Installing The New Warn Endurance 12.0 - Endurance WinchingPosted in How To on April 1, 2009
We don't know what your girlfriend or wife calls you, but we can guarantee your friends will refer to you as Mr. Endurance if you get yourself one of these new Warn 12,000-pound winches. What makes them so great and why? Well, the new Endurance 12.0 has an innovative cooling system attached to the housing so it can handle a continuous pull (or even multiple pulls) at full load without burning up the winch's 4.6hp motor. And in case you weren't already aware, continuous heavy-duty pulling can burn up a winch motor very quickly. This is why you will see many winchers take a break about half way through the winching job in order to let the winch cool down.
Heat is the No. 1 killer of winches, and Warn has found a way to directly combat this overheating issue and allow for a safer, longer pull of whatever you're winching.
We got to try one out on the front of a hefty JK Wrangler adorned with 40-inch Toyo tires and a bunch of other heavy parts.
Temperature before pull:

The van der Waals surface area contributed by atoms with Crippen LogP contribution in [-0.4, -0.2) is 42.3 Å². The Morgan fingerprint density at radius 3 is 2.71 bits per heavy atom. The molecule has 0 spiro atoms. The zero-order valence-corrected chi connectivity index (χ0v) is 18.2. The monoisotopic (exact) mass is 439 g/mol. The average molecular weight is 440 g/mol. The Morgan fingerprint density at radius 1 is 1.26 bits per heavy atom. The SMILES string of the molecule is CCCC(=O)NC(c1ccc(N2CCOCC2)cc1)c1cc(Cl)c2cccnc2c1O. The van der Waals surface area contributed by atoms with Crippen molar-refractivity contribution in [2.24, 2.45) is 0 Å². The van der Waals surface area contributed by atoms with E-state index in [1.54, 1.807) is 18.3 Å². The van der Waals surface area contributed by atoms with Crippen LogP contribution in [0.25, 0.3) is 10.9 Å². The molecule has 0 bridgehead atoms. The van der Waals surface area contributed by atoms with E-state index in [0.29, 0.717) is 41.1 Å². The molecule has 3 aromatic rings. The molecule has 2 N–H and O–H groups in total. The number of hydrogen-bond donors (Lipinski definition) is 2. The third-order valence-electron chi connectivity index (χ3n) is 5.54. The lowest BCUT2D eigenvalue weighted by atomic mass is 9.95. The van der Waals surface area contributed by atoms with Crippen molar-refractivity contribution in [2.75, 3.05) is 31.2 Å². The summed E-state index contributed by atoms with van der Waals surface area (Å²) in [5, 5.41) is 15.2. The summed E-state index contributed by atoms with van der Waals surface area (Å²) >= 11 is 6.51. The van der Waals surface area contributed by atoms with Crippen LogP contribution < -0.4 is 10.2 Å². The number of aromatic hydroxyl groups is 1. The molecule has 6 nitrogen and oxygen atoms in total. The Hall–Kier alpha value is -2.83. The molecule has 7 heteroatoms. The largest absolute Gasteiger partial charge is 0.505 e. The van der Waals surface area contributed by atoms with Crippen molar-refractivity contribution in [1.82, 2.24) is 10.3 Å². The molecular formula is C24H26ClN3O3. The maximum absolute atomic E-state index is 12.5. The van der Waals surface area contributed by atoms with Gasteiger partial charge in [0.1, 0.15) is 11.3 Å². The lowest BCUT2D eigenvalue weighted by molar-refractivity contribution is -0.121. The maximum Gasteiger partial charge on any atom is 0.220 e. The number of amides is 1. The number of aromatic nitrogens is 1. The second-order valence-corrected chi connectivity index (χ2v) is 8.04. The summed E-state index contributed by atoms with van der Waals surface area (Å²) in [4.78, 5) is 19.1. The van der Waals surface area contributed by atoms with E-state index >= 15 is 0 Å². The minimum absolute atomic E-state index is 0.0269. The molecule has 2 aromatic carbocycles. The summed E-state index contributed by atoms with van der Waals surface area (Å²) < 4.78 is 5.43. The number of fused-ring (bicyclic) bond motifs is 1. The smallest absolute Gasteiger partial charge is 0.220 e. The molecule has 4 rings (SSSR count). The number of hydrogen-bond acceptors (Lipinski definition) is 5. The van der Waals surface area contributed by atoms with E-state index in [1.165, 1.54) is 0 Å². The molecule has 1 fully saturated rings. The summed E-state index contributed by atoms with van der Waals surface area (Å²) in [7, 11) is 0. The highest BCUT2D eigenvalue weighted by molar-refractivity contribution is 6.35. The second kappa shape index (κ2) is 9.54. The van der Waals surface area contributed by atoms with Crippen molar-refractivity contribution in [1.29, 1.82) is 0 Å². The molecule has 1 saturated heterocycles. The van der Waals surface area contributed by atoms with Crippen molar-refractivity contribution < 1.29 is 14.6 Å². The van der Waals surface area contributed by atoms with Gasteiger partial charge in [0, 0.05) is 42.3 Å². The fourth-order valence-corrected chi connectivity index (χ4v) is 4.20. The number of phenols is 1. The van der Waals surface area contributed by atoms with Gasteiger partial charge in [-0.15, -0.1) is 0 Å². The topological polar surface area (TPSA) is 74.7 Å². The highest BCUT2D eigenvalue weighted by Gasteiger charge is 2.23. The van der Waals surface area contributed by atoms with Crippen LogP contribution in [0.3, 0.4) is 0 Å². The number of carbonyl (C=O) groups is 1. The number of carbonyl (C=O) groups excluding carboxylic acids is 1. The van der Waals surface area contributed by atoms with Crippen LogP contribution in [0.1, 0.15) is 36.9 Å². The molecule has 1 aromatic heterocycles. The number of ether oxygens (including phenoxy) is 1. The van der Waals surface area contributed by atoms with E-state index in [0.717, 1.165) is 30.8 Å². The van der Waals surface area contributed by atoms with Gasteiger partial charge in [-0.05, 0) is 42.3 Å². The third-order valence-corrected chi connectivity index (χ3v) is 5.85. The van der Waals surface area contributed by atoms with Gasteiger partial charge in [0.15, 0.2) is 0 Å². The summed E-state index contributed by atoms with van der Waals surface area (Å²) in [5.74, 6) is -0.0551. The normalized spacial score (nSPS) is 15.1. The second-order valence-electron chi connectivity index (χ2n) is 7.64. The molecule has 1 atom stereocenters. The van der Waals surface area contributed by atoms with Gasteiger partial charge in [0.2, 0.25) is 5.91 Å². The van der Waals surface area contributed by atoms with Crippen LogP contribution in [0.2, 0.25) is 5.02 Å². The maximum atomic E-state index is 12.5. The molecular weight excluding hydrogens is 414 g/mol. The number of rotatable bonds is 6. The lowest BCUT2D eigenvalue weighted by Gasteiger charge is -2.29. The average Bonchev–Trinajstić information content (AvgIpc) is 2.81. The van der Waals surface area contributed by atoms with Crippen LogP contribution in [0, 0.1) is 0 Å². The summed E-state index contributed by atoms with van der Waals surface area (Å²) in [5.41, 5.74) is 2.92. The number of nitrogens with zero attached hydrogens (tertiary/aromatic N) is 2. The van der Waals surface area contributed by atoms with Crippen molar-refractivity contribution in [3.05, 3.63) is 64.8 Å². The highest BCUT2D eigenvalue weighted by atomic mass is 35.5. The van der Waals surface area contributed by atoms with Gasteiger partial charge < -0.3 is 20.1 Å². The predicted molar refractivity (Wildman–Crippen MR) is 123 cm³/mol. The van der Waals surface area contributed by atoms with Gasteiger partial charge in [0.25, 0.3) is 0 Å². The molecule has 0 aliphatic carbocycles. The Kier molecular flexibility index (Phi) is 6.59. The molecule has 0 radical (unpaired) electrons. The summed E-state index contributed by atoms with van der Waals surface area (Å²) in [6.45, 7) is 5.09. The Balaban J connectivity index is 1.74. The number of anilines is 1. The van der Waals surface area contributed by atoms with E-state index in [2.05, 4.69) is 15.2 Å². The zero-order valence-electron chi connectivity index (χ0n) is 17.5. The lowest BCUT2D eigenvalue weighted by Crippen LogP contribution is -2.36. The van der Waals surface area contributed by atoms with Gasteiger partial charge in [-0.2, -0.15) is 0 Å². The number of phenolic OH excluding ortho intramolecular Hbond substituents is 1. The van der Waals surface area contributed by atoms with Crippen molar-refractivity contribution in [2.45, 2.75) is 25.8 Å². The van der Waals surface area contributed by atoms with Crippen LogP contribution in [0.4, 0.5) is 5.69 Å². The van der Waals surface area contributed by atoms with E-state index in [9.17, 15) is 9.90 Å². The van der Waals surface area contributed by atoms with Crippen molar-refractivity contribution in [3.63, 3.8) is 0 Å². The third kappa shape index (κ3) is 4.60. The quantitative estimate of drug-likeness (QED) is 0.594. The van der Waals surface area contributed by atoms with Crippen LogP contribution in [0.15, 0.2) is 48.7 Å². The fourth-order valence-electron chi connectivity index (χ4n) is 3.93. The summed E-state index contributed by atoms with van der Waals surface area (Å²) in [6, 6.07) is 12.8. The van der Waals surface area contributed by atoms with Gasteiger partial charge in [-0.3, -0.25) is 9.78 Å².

48 degrees F
Temperature after full pull:
98 degrees F
Temperature after full pull & full reverse:
132 degrees F
How Did It Pull?
We brought a temperature gun with us to do the winch testing, and checked the temperature after a full pull. Warn is not specific in how much you can pull before the motor gets too hot, for obvious liability reasons: Warn does not know how heavy the load is on the cable or at what angle you are winching with the Endurance 12.0, so giving an exact number of how far you can safely pull is just not possible.We can tell you we did a full pull, and then immediately let the line completely out again (under the same load). We have been told that winches will actually heat up more quickly under load when letting line out than when winching it back in.It was 48 degrees F out that day, and that was the exact reading from the winch housing, according to the temperature gun, before we started winching. After a full pull in and out, we never got the housing around the motor over 132 degrees F, but something to note (when the line was completely spooled out) was that the temperature of the winch spool was 188 degrees F.